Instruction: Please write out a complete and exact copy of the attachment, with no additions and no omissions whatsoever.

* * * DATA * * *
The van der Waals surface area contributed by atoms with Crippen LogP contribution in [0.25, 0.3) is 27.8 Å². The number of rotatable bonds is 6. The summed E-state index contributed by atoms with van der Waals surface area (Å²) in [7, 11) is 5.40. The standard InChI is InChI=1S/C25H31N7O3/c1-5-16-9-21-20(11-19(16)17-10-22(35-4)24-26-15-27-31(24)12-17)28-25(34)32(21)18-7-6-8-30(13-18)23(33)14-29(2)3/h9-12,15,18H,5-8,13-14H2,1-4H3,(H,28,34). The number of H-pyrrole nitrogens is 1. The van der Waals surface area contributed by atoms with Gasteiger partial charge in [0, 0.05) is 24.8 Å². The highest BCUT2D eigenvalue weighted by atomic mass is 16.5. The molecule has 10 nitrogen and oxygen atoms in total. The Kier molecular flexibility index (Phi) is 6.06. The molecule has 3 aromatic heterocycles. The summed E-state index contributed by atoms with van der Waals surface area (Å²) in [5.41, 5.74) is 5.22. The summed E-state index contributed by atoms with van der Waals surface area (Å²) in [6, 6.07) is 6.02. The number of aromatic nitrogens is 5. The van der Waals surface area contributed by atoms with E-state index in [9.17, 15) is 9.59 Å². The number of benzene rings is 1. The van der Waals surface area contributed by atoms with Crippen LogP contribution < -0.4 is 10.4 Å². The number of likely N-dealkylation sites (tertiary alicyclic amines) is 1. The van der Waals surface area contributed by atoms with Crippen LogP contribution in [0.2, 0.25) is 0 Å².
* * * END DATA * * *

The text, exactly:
The van der Waals surface area contributed by atoms with Crippen LogP contribution in [0.25, 0.3) is 27.8 Å². The number of rotatable bonds is 6. The summed E-state index contributed by atoms with van der Waals surface area (Å²) in [7, 11) is 5.40. The standard InChI is InChI=1S/C25H31N7O3/c1-5-16-9-21-20(11-19(16)17-10-22(35-4)24-26-15-27-31(24)12-17)28-25(34)32(21)18-7-6-8-30(13-18)23(33)14-29(2)3/h9-12,15,18H,5-8,13-14H2,1-4H3,(H,28,34). The number of H-pyrrole nitrogens is 1. The van der Waals surface area contributed by atoms with Gasteiger partial charge in [0, 0.05) is 24.8 Å². The highest BCUT2D eigenvalue weighted by atomic mass is 16.5. The molecule has 10 nitrogen and oxygen atoms in total. The Kier molecular flexibility index (Phi) is 6.06. The molecule has 3 aromatic heterocycles. The summed E-state index contributed by atoms with van der Waals surface area (Å²) in [5.41, 5.74) is 5.22. The summed E-state index contributed by atoms with van der Waals surface area (Å²) in [6, 6.07) is 6.02. The number of aromatic nitrogens is 5. The van der Waals surface area contributed by atoms with E-state index in [9.17, 15) is 9.59 Å². The number of benzene rings is 1. The van der Waals surface area contributed by atoms with Crippen LogP contribution < -0.4 is 10.4 Å². The number of likely N-dealkylation sites (tertiary alicyclic amines) is 1. The van der Waals surface area contributed by atoms with Crippen LogP contribution in [0.2, 0.25) is 0 Å².